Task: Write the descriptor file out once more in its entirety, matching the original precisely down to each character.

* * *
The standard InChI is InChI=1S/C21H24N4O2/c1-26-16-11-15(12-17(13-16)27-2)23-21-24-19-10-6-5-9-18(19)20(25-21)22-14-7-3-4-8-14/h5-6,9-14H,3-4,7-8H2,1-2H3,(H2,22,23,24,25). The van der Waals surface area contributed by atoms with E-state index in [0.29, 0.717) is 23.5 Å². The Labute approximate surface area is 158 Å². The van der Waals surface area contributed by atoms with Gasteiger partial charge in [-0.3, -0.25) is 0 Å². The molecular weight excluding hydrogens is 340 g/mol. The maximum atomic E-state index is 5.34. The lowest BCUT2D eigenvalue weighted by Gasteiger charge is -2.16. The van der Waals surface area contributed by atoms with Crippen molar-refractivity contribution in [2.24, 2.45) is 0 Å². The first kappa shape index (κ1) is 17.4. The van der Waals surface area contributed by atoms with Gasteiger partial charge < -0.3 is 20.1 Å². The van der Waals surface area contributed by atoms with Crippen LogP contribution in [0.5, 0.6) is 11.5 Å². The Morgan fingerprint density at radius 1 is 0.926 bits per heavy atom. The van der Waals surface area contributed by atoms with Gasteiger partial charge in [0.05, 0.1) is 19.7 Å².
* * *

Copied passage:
The standard InChI is InChI=1S/C21H24N4O2/c1-26-16-11-15(12-17(13-16)27-2)23-21-24-19-10-6-5-9-18(19)20(25-21)22-14-7-3-4-8-14/h5-6,9-14H,3-4,7-8H2,1-2H3,(H2,22,23,24,25). The van der Waals surface area contributed by atoms with E-state index in [0.29, 0.717) is 23.5 Å². The Labute approximate surface area is 158 Å². The van der Waals surface area contributed by atoms with Gasteiger partial charge in [-0.3, -0.25) is 0 Å². The molecular weight excluding hydrogens is 340 g/mol. The maximum atomic E-state index is 5.34. The lowest BCUT2D eigenvalue weighted by Gasteiger charge is -2.16. The van der Waals surface area contributed by atoms with Crippen molar-refractivity contribution in [2.24, 2.45) is 0 Å². The first kappa shape index (κ1) is 17.4. The van der Waals surface area contributed by atoms with Gasteiger partial charge < -0.3 is 20.1 Å². The van der Waals surface area contributed by atoms with Crippen LogP contribution in [0.5, 0.6) is 11.5 Å². The Morgan fingerprint density at radius 1 is 0.926 bits per heavy atom. The van der Waals surface area contributed by atoms with Gasteiger partial charge in [0.05, 0.1) is 19.7 Å².